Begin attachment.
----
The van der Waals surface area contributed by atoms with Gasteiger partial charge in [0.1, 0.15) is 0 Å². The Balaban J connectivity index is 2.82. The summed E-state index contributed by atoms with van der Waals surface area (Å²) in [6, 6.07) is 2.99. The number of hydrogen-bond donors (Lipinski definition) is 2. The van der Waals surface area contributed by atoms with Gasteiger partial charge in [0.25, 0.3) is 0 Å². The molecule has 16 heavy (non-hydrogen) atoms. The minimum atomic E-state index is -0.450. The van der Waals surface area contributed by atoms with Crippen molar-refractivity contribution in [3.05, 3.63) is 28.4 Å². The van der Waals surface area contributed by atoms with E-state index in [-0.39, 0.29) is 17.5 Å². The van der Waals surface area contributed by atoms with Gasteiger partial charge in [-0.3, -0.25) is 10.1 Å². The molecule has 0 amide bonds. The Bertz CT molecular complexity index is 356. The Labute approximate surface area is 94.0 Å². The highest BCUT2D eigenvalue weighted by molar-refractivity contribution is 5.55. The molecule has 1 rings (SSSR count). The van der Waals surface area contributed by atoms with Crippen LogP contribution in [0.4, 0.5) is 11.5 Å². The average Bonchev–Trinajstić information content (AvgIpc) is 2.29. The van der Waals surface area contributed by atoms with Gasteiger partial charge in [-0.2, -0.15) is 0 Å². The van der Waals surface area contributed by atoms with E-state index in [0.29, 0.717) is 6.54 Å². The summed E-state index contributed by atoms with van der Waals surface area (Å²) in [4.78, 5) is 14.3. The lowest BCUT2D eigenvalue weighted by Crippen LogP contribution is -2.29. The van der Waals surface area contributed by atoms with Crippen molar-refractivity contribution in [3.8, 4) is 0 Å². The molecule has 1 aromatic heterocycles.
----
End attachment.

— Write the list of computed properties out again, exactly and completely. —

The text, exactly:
The van der Waals surface area contributed by atoms with Gasteiger partial charge in [0.1, 0.15) is 0 Å². The Balaban J connectivity index is 2.82. The summed E-state index contributed by atoms with van der Waals surface area (Å²) in [6, 6.07) is 2.99. The number of hydrogen-bond donors (Lipinski definition) is 2. The van der Waals surface area contributed by atoms with Gasteiger partial charge in [0.25, 0.3) is 0 Å². The molecule has 16 heavy (non-hydrogen) atoms. The minimum atomic E-state index is -0.450. The van der Waals surface area contributed by atoms with Crippen molar-refractivity contribution in [3.05, 3.63) is 28.4 Å². The van der Waals surface area contributed by atoms with E-state index in [-0.39, 0.29) is 17.5 Å². The van der Waals surface area contributed by atoms with Gasteiger partial charge in [-0.3, -0.25) is 10.1 Å². The molecule has 0 amide bonds. The Bertz CT molecular complexity index is 356. The Labute approximate surface area is 94.0 Å². The highest BCUT2D eigenvalue weighted by molar-refractivity contribution is 5.55. The molecule has 1 rings (SSSR count). The van der Waals surface area contributed by atoms with Crippen LogP contribution in [0.4, 0.5) is 11.5 Å². The average Bonchev–Trinajstić information content (AvgIpc) is 2.29. The van der Waals surface area contributed by atoms with Gasteiger partial charge in [-0.2, -0.15) is 0 Å². The van der Waals surface area contributed by atoms with E-state index in [0.29, 0.717) is 6.54 Å². The summed E-state index contributed by atoms with van der Waals surface area (Å²) in [4.78, 5) is 14.3. The lowest BCUT2D eigenvalue weighted by Crippen LogP contribution is -2.29. The van der Waals surface area contributed by atoms with Crippen molar-refractivity contribution in [3.8, 4) is 0 Å². The molecule has 1 aromatic heterocycles.